Pastoralism after culture: environmental governance and human-animal estrangement at China's ecological frontier

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In the name of ‘ecological civilization’, the Chinese state has sought to adjust the ecologies of its degraded northern grasslands, using market instruments, such as payments for ecosystem services, to induce ethnic minority pastoralists to pursue non‐herding livelihoods. In the far west of Inner Mongolia, the resultant decline in the availability of rural labour has meant that most domestic camels that remain on the rangelands are now left largely unmanaged throughout the year. Local Mongol officials and intellectuals have long regarded extensive animal husbandry as a bulwark against Mongol dispossession through Chinese agricultural expansion. This article shows how they now make use of dominant ecological and market rationalities to articulate their defence of this form of land use, by figuring these ‘semi‐wild’ camels as providers of ecosystem services. In doing so, however, their proposals bypass the figure of the culture‐possessing rural minority subject, which in this region is associated with training and working with camels, and which has been fostered by the cultural heritage policies of the reform era. Divergent understandings of the ‘wildness’ of nonhumans thus reveal tensions between ecological and cultural politics at China's margins, and anxieties surrounding the rural minority subject in the context of new modes of environmental governance.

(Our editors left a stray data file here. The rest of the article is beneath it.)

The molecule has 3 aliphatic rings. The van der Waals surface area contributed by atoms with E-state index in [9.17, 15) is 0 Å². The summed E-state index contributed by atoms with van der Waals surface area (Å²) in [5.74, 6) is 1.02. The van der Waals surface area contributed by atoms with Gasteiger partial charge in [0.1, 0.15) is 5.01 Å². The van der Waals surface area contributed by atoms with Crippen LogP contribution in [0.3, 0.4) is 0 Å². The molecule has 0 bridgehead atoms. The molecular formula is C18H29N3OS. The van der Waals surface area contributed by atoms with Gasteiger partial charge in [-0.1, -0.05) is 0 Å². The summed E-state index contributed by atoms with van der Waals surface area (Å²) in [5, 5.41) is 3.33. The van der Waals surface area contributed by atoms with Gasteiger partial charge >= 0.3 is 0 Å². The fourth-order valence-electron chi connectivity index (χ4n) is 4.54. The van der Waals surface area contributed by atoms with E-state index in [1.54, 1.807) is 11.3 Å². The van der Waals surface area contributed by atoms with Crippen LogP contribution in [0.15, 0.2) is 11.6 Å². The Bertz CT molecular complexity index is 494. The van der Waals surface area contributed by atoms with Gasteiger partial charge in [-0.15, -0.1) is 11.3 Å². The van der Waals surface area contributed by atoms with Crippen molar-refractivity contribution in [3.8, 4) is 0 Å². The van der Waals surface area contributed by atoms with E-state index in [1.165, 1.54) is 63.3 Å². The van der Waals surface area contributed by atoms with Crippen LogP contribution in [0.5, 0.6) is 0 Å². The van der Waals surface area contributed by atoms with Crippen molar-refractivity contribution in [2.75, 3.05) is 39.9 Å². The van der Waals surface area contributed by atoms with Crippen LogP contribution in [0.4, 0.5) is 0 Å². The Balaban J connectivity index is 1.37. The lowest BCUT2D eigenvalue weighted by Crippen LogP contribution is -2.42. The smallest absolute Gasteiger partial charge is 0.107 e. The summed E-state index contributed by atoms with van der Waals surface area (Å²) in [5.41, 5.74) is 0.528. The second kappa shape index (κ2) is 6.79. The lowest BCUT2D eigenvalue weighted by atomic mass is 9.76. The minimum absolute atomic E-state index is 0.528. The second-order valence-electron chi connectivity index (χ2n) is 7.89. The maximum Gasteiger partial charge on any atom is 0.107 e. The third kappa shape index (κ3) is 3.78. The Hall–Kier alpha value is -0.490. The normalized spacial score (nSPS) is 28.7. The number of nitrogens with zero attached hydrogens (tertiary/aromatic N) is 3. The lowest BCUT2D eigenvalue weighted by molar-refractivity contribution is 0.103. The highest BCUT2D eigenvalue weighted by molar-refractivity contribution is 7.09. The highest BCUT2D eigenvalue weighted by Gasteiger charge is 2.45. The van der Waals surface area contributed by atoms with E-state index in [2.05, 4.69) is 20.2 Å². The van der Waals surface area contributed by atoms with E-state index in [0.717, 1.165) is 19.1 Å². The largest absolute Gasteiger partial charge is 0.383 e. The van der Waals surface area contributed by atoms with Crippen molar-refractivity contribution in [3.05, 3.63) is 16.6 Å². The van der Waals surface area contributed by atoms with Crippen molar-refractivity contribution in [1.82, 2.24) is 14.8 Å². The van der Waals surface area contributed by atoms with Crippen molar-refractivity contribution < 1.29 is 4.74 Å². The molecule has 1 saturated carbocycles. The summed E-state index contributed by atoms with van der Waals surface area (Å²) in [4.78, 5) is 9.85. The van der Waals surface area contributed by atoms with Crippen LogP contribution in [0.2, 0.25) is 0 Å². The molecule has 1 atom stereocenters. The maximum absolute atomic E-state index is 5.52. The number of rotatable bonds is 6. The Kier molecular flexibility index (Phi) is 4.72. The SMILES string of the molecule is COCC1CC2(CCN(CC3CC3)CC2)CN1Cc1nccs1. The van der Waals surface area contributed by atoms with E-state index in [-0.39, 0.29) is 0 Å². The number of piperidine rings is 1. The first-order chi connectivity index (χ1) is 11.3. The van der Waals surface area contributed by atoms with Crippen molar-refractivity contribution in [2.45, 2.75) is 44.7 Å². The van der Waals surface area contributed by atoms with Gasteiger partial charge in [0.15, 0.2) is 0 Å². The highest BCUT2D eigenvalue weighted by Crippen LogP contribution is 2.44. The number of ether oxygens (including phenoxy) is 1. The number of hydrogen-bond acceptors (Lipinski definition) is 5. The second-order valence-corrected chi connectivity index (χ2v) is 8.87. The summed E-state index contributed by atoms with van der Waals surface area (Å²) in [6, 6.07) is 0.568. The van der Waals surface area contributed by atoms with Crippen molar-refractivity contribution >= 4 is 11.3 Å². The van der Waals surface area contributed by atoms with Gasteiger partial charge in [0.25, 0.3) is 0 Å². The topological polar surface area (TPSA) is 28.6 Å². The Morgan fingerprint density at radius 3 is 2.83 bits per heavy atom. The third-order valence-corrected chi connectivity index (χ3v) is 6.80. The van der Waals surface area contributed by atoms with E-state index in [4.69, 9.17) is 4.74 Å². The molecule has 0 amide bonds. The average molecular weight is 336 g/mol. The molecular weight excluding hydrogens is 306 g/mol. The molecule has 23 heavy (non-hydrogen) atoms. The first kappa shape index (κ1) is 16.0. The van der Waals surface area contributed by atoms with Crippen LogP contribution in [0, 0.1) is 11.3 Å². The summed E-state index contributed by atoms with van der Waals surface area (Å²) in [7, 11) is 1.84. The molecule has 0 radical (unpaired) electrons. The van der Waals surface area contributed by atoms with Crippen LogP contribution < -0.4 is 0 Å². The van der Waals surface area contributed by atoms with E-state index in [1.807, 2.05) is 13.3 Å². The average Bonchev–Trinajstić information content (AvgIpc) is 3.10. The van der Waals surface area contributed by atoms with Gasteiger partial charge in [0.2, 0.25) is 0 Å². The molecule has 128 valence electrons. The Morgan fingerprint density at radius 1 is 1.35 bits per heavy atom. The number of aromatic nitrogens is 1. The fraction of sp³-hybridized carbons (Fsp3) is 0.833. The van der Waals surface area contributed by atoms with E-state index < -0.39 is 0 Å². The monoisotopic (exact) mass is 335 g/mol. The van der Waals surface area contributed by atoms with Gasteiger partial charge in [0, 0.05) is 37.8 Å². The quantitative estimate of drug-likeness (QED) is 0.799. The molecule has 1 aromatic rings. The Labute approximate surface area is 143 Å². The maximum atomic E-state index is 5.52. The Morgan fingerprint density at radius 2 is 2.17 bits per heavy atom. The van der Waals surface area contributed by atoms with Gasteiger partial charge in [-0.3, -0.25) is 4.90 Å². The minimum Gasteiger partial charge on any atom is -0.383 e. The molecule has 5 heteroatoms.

Original languageEnglish
JournalJournal of the Royal Anthropological Institute (JRAI)
Publication statusPublished - 2021

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